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Picture: 123RF/dolgachov
Picture: 123RF/dolgachov

Brands, companies and nations had already started to communicate with audiences in new ways before the pandemic, with a focus on engaging with customers and stakeholders on an emotional rather than a transactional level.

There was a movement towards not just providing a value proposition to customers but for companies to embody and communicate values that people truly care about in areas such as the environment, or diversity and equality, or social justice and impact.

The Covid pandemic accelerated the way people looked to corporations for leadership and a reflection of their own values. While we may be emerging from the pandemic, there are clear indicators that we will continue to live in uncertain times when ordinary citizens will be affected by issues such as food security, rising energy and food costs, inflation and economic volatility, and the increasing toll of climate change. This continued period of dramatic change will require marketers to do things differently and truly resonate with their customers in order to create and nurture deep connections.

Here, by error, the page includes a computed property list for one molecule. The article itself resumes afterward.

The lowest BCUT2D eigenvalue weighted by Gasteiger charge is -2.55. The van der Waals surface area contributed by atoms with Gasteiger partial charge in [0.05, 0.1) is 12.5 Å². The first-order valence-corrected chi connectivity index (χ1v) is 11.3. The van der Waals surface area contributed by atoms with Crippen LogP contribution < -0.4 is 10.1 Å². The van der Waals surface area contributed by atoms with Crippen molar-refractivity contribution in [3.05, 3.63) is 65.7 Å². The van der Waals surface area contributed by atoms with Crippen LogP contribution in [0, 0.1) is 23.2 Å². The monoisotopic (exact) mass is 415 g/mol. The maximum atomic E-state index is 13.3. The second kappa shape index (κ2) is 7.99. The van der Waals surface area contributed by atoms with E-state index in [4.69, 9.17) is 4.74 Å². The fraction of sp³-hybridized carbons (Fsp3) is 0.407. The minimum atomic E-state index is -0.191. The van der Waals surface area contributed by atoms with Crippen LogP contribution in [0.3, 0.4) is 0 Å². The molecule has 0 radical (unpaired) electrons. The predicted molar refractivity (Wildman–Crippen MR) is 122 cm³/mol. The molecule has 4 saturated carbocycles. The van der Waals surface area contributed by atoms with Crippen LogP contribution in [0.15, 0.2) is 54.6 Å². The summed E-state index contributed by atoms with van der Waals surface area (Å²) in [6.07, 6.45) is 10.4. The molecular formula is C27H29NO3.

It was within this context that I moderated a panel discussion on the theme of “Africa Rising” at the recent Cannes Lions International Festival of Creativity. This CNN conversation, held in partnership with the International Advertising Association (IAA), looked at how some of Africa’s leading CMOs are telling brand stories to the continent and the world during this time of change. Gathered together at the Warner Bros Discovery beach space were Africa marketing leader of the Year Andisa Ntsubane, Nedbank group executive of marketing & corporate affairs Khensani Nobanda and president of North America for SA Tourism Jerry Mpufane.

IAA’s world president & chair Joel Nettey pointed out that “Africa Rising is not an event in time. Africa Rising is present and continuous. It’s Africa Rising all the time in spite of the challenges.”

The conversation quickly turned to the topic of “purpose marketing” and what brands should be doing to help and reflect the needs of their employees, communities, customers and the countries within which they operate. As Nettey eloquently put it, “brands have a role to play where purpose is concerned, and consumers care about brands that care about more than just the bottom line”.

The panel was in agreement that purpose marketing has the power to drive connections but that it requires a story and it needs substance. Mpufane said that research for SA Tourism shows that while visitors will admire the country, its safaris, its beaches and its landscapes, there is one thing that stands alone as the number one reason why visitors fall in love with SA – its people. He explained how SA Tourism deliberately puts people at the centre of its campaigns, with the essence of people inviting their “friends” from around the world to visit the country.